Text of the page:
The $4 million round of funding that Mark Zuckerberg’s fund, Startup:Education, just doled out landed in the lap of one Panorama Education, in part because–even in Silicon Valley–it’s still about who you know.
Panorama’s founders met the Facebook CEO through Paul Graham, noted venture capitalist and founder of Y Combinator. The startup, whose founders knew alumni of Y Combinator, was accepted into the incubator program, which included a summer in Mountain View. Zuckerberg came to speak at the campus one week this past summer. “Paul Graham introduced us after dinner,” cofounder and CEO Aaron Feuer said. “I don’t think any of us knew that Mark would ever consider investing.”
Other than that endorsement from Graham, Zuck didn’t much clarify why he chose this education startup over all the rest for his first school-related investment since a $100 million donation to Newark’s public schools in 2010. “Their company is an exciting example of the way technology can help teachers, parents, and students make their voices heard,” he said in a statement on Monday.
Panorama’s business indeed makes voices heard. For between $200 and “hundreds of thousands” of dollars, it administers and analyzes surveys for schools. So far, 4,000 schools in 26 states have used Panorama’s services. If a district in Los Angeles wants to improve teacher-student relations, it might hire Panorama to conduct surveys asking students what they like and dislike about their teachers. After completion, Panorama will then analyze the results and offer advice. One such school found that students didn’t feel the teachers cared about them; Panorama offered suggestions for creating a more nurturing environment.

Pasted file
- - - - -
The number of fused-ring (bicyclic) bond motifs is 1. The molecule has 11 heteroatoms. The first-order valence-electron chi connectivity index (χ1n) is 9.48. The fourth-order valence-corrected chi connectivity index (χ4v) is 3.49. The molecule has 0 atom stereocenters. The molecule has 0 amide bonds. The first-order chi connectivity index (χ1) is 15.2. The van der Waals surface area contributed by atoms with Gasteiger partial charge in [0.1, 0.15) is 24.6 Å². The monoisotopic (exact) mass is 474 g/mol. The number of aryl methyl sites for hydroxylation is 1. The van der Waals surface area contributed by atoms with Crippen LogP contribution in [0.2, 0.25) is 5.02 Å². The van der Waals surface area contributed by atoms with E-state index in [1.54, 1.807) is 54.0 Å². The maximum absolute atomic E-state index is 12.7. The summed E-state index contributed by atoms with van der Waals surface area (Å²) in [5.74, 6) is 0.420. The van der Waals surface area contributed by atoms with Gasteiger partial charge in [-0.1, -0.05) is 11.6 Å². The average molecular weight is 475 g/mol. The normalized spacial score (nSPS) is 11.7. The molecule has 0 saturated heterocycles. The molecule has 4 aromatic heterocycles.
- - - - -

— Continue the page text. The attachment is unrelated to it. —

The “tech part” of the equation is purportedly the data analysis, in other words, sifting through surveys–available either online or in paper form–which school districts told Feuer they wanted help with, he says. “Most districts make surveys a really central piece of their reform efforts. We saw that and acted on that,” he added.
Feuer’s interest in education reform began as a high school student in California, where, as president of the California Association of Student Councils, he helped pass a bill to bring surveys to the state’s schools. But by his junior year at Yale last year, he realized the government solution “just wasn’t working,” he said. “The real solution was not a top-down law,” he added. “We decided we were going to try and build a product for school, and we realized a startup would be the best way of doing it.” In April 2012, at 21 years of age, he founded Panorama.
That mentality likely appeals to Zuckerberg, who has chosen to work outside of the government for altruistic projects like Internet.org and FWD.us. Both of those initiatives aim to work with governments, but not inside the bureaucracy.
In the future, Panorama suggests surveys will make up just one point of a larger data set. His vision is to cull other forms of “feedback,” which the company can then analyze and use to problem solve, though details on what other data points the company is interested in analyzing (test scores? state rankings?) were not defined.
At the time of their first meeting with Zuck, the founders simply wanted advice on how to grow their company in that direction. Zuck, whose own startup coined the phrase “move fast, break things,” gave them surprising advice: It’s OK to be deliberate about growth. “The conclusion we’ve come to is that very few startups die because they move too slowly, and many startups die because they move too quickly,” said Feuer. Though, as Feuer clarified, the Facebook bulldozer mantra applies to engineering more than staffing up.
With Zuck’s help–financial and practical–Panorama plans on hiring 10 engineers and 10 outreach staffers over the next 18 months. With its current seven-person team, Panorama has provided its services to about 250 school districts.